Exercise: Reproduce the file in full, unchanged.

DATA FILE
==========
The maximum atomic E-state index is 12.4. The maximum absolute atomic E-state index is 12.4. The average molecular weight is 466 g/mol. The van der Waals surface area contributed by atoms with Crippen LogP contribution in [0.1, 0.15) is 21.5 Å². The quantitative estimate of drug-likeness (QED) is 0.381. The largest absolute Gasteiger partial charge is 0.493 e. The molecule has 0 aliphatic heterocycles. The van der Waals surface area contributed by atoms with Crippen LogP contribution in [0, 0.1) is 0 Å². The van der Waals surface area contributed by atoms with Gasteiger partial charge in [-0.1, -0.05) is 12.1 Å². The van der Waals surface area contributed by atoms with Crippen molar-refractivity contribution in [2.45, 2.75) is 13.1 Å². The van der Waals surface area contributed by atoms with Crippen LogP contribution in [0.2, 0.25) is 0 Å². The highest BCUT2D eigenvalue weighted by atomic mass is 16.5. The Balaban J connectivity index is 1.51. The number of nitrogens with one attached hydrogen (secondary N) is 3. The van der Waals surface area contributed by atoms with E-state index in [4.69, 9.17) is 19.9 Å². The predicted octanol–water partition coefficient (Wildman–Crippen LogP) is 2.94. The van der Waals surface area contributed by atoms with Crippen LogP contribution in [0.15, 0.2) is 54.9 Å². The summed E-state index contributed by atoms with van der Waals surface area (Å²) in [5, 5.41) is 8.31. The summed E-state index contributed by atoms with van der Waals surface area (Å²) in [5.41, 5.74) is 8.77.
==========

The maximum atomic E-state index is 12.4. The maximum absolute atomic E-state index is 12.4. The average molecular weight is 466 g/mol. The van der Waals surface area contributed by atoms with Crippen LogP contribution in [0.1, 0.15) is 21.5 Å². The quantitative estimate of drug-likeness (QED) is 0.381. The largest absolute Gasteiger partial charge is 0.493 e. The molecule has 0 aliphatic heterocycles. The van der Waals surface area contributed by atoms with Crippen LogP contribution in [0, 0.1) is 0 Å². The van der Waals surface area contributed by atoms with Gasteiger partial charge in [-0.1, -0.05) is 12.1 Å². The van der Waals surface area contributed by atoms with Crippen molar-refractivity contribution in [2.45, 2.75) is 13.1 Å². The van der Waals surface area contributed by atoms with Crippen LogP contribution in [0.2, 0.25) is 0 Å². The highest BCUT2D eigenvalue weighted by atomic mass is 16.5. The Balaban J connectivity index is 1.51. The number of nitrogens with one attached hydrogen (secondary N) is 3. The van der Waals surface area contributed by atoms with E-state index in [4.69, 9.17) is 19.9 Å². The predicted octanol–water partition coefficient (Wildman–Crippen LogP) is 2.94. The van der Waals surface area contributed by atoms with Crippen LogP contribution in [0.15, 0.2) is 54.9 Å². The summed E-state index contributed by atoms with van der Waals surface area (Å²) in [5, 5.41) is 8.31. The summed E-state index contributed by atoms with van der Waals surface area (Å²) in [5.41, 5.74) is 8.77.